Friday, July 9, 2010

Day 1: Stay Awake

view from the flat
I have now been awake for 29 hours. We landed in London around noon and arrived at our flat about 90 minutes later. The place is great, we're right on the Thames, central to most everything, not too long a walk to the nearest Tube station, in a very nice place with a balcony over-looking the river, blah, blah, blah.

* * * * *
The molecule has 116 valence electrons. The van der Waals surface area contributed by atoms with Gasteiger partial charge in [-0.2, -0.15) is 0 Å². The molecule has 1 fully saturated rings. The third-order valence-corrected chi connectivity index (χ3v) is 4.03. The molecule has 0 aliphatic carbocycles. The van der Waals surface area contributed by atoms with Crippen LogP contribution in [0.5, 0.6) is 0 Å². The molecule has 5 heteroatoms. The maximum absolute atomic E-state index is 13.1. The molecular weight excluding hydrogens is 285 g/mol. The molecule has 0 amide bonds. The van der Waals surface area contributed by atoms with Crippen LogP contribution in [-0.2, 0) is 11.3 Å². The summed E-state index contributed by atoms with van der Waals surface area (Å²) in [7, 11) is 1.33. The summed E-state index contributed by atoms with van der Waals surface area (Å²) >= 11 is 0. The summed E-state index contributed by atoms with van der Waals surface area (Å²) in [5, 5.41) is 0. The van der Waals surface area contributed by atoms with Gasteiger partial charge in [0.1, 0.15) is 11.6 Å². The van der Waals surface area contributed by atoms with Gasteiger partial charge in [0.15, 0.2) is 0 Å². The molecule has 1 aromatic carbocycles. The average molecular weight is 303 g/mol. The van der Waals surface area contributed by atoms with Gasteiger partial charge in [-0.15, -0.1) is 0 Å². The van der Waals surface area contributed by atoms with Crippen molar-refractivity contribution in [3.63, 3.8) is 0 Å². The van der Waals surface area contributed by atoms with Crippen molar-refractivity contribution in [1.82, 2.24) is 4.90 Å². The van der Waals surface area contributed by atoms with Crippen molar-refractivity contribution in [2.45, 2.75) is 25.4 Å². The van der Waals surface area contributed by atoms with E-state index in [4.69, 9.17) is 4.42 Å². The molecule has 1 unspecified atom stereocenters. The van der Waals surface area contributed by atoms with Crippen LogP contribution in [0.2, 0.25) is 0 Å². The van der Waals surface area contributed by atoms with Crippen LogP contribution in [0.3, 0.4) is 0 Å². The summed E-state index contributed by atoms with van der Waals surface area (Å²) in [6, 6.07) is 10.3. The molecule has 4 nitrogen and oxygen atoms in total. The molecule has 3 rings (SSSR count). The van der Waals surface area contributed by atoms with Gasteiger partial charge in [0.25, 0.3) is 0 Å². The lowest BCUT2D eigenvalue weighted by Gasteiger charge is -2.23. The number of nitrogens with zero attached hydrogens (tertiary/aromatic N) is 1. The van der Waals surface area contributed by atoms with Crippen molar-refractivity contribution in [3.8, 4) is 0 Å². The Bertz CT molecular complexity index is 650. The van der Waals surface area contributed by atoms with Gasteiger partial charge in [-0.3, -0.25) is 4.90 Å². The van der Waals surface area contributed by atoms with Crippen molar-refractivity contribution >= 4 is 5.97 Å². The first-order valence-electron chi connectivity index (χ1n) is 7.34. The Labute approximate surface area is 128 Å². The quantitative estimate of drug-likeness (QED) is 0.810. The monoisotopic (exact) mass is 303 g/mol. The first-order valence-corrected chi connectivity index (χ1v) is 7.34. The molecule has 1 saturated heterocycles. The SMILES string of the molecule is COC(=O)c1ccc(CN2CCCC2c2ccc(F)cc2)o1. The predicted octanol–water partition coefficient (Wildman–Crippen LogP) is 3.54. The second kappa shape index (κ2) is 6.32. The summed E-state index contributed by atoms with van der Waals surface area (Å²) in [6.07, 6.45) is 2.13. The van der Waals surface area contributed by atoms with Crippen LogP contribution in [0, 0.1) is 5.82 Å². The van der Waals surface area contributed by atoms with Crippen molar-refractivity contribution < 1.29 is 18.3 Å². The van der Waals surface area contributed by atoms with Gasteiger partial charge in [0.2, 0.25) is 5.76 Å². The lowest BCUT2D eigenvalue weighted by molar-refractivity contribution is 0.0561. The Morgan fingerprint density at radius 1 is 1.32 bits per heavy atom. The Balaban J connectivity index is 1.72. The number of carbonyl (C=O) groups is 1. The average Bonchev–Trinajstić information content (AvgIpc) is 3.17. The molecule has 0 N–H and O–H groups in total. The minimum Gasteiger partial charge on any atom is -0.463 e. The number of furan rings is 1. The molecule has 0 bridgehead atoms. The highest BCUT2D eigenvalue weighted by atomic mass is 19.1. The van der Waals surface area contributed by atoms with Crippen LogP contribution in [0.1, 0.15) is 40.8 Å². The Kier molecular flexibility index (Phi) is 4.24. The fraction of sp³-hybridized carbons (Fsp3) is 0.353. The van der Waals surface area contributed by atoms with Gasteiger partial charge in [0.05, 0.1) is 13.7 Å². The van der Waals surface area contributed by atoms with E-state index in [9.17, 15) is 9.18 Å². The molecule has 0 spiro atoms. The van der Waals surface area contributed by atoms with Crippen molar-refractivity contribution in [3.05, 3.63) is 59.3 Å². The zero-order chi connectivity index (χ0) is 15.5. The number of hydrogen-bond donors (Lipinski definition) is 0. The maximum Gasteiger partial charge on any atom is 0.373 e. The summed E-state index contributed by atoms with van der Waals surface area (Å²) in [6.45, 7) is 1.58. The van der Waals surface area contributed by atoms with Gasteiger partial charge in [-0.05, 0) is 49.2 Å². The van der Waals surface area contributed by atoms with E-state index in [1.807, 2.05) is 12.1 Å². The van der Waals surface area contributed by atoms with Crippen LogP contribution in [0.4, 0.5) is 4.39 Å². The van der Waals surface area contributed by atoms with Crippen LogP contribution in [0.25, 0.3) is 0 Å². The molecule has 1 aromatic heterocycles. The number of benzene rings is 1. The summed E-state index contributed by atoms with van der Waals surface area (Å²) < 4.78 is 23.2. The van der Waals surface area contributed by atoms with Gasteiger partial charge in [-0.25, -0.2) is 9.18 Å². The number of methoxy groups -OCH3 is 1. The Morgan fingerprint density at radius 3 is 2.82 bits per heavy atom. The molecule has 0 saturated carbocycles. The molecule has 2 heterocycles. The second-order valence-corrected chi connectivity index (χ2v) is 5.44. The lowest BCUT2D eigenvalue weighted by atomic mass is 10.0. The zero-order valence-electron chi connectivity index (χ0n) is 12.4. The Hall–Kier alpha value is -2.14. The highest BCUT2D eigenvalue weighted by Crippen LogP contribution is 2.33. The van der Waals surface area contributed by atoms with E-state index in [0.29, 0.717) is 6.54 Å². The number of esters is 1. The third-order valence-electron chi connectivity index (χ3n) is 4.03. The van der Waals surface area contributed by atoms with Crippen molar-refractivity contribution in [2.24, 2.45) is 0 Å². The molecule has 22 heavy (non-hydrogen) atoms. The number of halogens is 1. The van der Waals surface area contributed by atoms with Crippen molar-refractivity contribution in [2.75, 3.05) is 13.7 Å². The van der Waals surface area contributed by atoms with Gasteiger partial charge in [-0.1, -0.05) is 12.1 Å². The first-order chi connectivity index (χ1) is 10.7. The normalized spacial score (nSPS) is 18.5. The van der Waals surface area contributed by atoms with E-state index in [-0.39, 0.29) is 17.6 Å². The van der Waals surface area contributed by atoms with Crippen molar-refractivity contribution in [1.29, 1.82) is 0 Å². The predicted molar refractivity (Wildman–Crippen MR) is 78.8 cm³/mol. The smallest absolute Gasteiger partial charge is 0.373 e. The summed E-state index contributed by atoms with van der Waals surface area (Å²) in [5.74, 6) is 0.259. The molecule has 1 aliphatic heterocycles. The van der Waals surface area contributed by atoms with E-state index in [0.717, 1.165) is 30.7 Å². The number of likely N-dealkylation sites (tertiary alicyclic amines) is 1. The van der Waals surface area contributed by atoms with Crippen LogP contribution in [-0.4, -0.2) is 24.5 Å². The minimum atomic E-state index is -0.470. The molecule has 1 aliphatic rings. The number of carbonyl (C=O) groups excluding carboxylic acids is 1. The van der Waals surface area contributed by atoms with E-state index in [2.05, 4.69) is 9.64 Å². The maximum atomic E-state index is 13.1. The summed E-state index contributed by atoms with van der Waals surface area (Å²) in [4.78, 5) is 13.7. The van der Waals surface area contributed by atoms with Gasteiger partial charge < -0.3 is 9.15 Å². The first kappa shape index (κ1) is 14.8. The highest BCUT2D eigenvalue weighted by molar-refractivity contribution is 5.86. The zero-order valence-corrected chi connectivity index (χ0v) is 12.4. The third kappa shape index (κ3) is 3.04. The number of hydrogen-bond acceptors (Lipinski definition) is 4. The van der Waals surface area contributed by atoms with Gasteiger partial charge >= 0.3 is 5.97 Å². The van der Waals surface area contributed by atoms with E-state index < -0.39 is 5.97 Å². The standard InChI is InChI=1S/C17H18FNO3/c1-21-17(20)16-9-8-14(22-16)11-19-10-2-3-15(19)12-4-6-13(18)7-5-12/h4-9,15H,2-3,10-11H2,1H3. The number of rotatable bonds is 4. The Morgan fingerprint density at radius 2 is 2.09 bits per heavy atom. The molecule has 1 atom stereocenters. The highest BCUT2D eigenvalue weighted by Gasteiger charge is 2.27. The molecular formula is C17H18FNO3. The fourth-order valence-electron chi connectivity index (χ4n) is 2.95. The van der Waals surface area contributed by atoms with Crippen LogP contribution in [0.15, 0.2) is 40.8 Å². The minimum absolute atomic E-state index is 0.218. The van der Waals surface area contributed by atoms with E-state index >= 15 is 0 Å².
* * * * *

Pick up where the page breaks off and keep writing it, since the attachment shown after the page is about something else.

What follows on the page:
I can't really think straight because, as I mentioned, I've been awake for 29 straight hours, and if you know me at all, and of course you do otherwise why would you be reading this? you know I like my sleep. Our only goal today was to STAY AWAKE until 8pm, which we have, and now I'm feeling very, very loopy. We arrived, unpacked, showered, changed, and hit the sidewalk. We walked to the Tate to check out the Turner collection. Many of J.M.W. Turner's famous oil paintings have that lovely, hazy, "unfinished" look; apparently, that was because he didn't bother to finish a lot of them (ADD?). We left the Tate and walked and walked and walked to the Millennium Bridge (my favorite of the London bridges) which takes you across the river directly to the Tate Modern. We were fading by that point and immediately got some snacks in the cafe before I suggested we just check out the room with the giant Mark Rothko paintings and then head back to the apartment. Turned out the Rothkos are being refurbished and there is only one on display hanging in one of the regular galleries, lumped in with about 20 other wildly varied pieces. When I was at the TM last, there was a rather large room, dimly lit, hung with nothing but giant, red Rothko rectangles; the paintings struck me as being exceptionally powerful hung in a group like that and I was hoping we could sit in that room for a few minutes to gather strength to walk back, but it was not going to happen. My second favorite piece in the museum was also no longer on display - that would be Jeff Koons' Three Ball Total Equilibrium Tank which, if it's not clear from the title, is three basketballs suspended in what looked to my untrained eye, to be about a 50-gallon fish tank (being both untrained in modern art AND fish containment, that's my best guess; I mean, I'm pretty certain about the basketballs, but I'm guessing on the size of the tank). Since we couldn't view that piece either, we made do with a Monet and some rather violent Cy Twombly scribbles, and left. Walking back, fighting the urge to just curl into a ball on the river-path and sleep, we passed the National Theatre. The NT does a series of free summer programs, and an outdoor dance performance was going to start in 30 minutes. We decided this would be a good way to kill more time, and waited it out. The performance took place on a clear Plexiglas stage, while the audience sat in reclining chairs underneath, looking up at the dancers through the stage. Each performance was 8 minutes, forty-eight people could sit in the chairs for each performance. We made it into the first group. I'm not sure the piece was necessarily enhanced by viewing up the ladies dresses, but it didn't hurt. After the performance we continued down the river path back to the apartment. We arrived around 8pm, which was our goal time to stay awake until. I'm banging this out while Peter takes another shower (it's pretty hot out); and in a few minutes I'm going to take an Ambien and go to bed. It's bright as day out but I don't think I'll have any trouble sleeping. Goodnight.